Malaysia remains attractive investment destination for China — MIDA

The Malaysian Investment Development Authority (MIDA) is optimistic that Malaysia will continue to be an attractive destination for Chinese investments despite lower investments from the country this year

The Malaysian Investment Development Authority (MIDA) is optimistic that Malaysia will continue to be an attractive destination for Chinese investments despite lower investments from the country this year.

MIDA chairman Datuk Abdul Majid Khan said several incentives were put in place, especially in the 2020 Budget, for Chinese investors to speed up the investment process.

During the 2020 Budget announcement on Oct 11, Finance Minister Lim Guan Eng said Malaysia would create a “special channel” to accelerate foreign direct investment (FDI) from China under InvestKL.

"China is a new player. Since the last five years, China has been a capital exporter, in a very serious manner, into Malaysia and for the last three years in the manufacturing sector, China has been leading actually.

"But because of the trade war and some adjustments in China itself, I think the figure this year is slightly less.

“But we have actually over RM50 billion of projects under discussion in the pipeline. So, we think by year-end or early next quarter perhaps there should be a better outcome," he said during a panel session titled “Strengthening the Long-term Partnership between China and ASEAN” here Thursday.

Abdul Majid was answering a question on the declining China investment in Malaysia this year compared to that of the US.

According to a news report citing statistics from MIDA, China’s investments in Malaysia halved to US$1.7 billion during the first nine months of 2019 from a year ago.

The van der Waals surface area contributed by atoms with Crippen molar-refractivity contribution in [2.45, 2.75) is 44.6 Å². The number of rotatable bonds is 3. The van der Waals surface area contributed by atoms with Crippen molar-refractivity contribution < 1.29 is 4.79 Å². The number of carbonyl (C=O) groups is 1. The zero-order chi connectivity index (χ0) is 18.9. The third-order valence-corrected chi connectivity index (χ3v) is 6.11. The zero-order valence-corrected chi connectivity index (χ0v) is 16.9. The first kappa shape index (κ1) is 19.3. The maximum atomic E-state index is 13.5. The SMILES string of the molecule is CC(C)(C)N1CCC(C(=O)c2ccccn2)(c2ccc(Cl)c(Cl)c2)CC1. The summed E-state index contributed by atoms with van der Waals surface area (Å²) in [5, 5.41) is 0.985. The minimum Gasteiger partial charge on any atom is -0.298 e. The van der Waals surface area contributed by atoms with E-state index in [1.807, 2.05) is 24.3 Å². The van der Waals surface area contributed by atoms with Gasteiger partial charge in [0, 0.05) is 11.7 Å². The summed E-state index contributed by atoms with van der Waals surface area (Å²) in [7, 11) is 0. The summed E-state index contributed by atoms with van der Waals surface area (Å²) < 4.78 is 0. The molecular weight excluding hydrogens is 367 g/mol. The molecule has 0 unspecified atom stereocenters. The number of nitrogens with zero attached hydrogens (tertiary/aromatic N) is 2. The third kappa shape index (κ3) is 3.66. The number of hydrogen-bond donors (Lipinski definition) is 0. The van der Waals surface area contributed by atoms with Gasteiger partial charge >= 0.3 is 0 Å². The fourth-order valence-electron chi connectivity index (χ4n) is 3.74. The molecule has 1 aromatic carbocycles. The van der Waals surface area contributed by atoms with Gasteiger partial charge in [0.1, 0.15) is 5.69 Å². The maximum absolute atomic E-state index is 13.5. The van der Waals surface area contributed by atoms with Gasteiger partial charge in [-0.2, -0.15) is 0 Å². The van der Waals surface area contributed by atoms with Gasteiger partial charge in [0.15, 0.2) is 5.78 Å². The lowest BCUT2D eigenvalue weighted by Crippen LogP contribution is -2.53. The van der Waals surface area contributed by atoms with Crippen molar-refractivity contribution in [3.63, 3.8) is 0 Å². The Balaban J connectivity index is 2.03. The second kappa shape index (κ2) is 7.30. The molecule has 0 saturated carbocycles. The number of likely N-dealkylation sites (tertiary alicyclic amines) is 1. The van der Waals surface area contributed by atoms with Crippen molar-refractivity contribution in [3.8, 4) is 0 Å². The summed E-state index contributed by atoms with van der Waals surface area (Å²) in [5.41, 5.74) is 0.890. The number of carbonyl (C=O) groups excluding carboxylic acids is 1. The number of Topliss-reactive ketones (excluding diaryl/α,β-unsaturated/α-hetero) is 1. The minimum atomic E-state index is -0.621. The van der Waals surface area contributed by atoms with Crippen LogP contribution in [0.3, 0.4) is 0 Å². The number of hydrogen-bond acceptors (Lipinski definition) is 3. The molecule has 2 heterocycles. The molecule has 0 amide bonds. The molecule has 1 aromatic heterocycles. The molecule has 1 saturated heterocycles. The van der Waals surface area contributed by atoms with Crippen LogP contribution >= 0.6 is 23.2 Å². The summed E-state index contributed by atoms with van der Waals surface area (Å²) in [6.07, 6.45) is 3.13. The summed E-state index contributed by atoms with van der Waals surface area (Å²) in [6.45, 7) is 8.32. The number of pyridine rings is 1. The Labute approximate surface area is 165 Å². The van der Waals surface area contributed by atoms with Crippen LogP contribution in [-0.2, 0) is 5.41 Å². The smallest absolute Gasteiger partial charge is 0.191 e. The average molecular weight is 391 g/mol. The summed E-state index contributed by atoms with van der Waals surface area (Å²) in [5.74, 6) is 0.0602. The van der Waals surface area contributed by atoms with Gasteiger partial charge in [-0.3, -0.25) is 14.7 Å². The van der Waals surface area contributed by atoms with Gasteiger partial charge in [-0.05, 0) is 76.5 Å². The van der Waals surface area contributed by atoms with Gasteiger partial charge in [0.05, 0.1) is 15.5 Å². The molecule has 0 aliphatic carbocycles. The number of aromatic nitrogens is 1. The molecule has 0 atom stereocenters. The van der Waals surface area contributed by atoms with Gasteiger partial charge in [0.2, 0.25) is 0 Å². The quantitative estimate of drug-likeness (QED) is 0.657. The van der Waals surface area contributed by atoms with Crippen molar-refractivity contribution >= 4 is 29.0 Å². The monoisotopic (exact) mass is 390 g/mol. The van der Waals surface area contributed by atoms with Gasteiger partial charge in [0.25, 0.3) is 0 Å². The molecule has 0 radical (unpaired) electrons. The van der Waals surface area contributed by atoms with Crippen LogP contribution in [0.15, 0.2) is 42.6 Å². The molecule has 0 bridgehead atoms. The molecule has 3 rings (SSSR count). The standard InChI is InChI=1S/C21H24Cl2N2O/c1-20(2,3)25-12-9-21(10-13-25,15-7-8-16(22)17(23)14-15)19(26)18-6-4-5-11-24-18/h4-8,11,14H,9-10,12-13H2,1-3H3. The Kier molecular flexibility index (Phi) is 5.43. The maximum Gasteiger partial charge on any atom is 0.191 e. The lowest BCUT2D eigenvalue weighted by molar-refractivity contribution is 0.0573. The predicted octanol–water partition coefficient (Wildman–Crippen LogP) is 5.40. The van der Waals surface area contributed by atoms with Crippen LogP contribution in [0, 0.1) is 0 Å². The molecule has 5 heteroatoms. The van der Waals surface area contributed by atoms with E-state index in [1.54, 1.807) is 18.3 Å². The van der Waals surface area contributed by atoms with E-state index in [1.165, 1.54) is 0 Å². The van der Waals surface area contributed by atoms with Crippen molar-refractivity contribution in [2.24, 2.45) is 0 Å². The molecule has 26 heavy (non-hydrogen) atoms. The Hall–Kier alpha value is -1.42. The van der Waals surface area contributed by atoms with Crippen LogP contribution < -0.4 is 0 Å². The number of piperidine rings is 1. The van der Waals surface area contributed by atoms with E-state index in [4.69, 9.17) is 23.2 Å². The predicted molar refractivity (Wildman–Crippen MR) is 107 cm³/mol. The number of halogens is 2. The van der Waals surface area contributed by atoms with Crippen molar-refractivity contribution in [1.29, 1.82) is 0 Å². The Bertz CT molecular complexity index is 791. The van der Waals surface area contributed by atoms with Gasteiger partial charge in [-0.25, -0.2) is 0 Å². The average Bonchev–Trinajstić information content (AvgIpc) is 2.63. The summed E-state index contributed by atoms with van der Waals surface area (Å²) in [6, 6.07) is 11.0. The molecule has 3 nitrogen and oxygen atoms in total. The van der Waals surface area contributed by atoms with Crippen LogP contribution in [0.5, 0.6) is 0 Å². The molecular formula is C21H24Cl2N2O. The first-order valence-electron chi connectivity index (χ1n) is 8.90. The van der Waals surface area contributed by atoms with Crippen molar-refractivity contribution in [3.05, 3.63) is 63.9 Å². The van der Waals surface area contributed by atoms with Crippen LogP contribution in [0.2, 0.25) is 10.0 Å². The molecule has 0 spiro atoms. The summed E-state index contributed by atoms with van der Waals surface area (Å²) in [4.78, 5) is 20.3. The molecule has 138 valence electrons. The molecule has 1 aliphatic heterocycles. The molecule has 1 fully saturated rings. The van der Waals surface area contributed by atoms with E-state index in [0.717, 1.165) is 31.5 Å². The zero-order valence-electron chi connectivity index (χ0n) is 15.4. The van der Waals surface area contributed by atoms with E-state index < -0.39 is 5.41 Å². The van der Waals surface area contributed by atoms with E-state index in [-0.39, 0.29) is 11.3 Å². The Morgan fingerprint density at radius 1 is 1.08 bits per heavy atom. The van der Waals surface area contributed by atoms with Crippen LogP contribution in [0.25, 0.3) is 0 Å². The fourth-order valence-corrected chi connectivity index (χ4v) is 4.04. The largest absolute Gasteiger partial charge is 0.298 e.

Addressing concerns over China’s investment in Malaysia, Abdul Majid said locals made up between 80 percent and 90 percent of the workforce of Chinese companies operating in Malaysia, and the companies supported efforts to establish centres of excellence to upgrade local workers.

"When China’s investors began to appear in Malaysia five years ago in a large number, (there were) a lot of issues (then)... The question of China is trying to import the whole supply chain where local labour were ignored (arose) and also local resources... I think there is a change now," he added.

Meanwhile, investments from the US spared seven times to US$5.9 billion as funds were diverted amid the ongoing US-China trade spat.

Two-way trade between China and ASEAN grew by 14.1 percent to a record US$587.87 billion in 2018 compared to that of 2017.

China has been ASEAN’s top trading partner for 10 consecutive years, while ASEAN has been China’s third largest trading partner after the European Union and the US for eight years in a row.

The gap between China-ASEAN and China-US trade volumes narrowed significantly by about 33 per cent from US$68.9 billion in 2017 to US$457 billion in 2018, which shows huge potential for the China-ASEAN partnership to grow further, especially in the midst of the protectionist mood in the west.

The session was moderated by Astro AWANI editor-in-chief Kamarul Bahrin Haron.

Special Envoy of President of Seychelles for ASEAN Ambassador Nico Barito and Inspiration Inc managing director Bryan Yang were among the panellists at the session, which was held at the 11th World Chinese Economic Forum here.

Source: Bernama 

Posted on : 12 December 2019
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Last Updated : Thursday 21st May 2020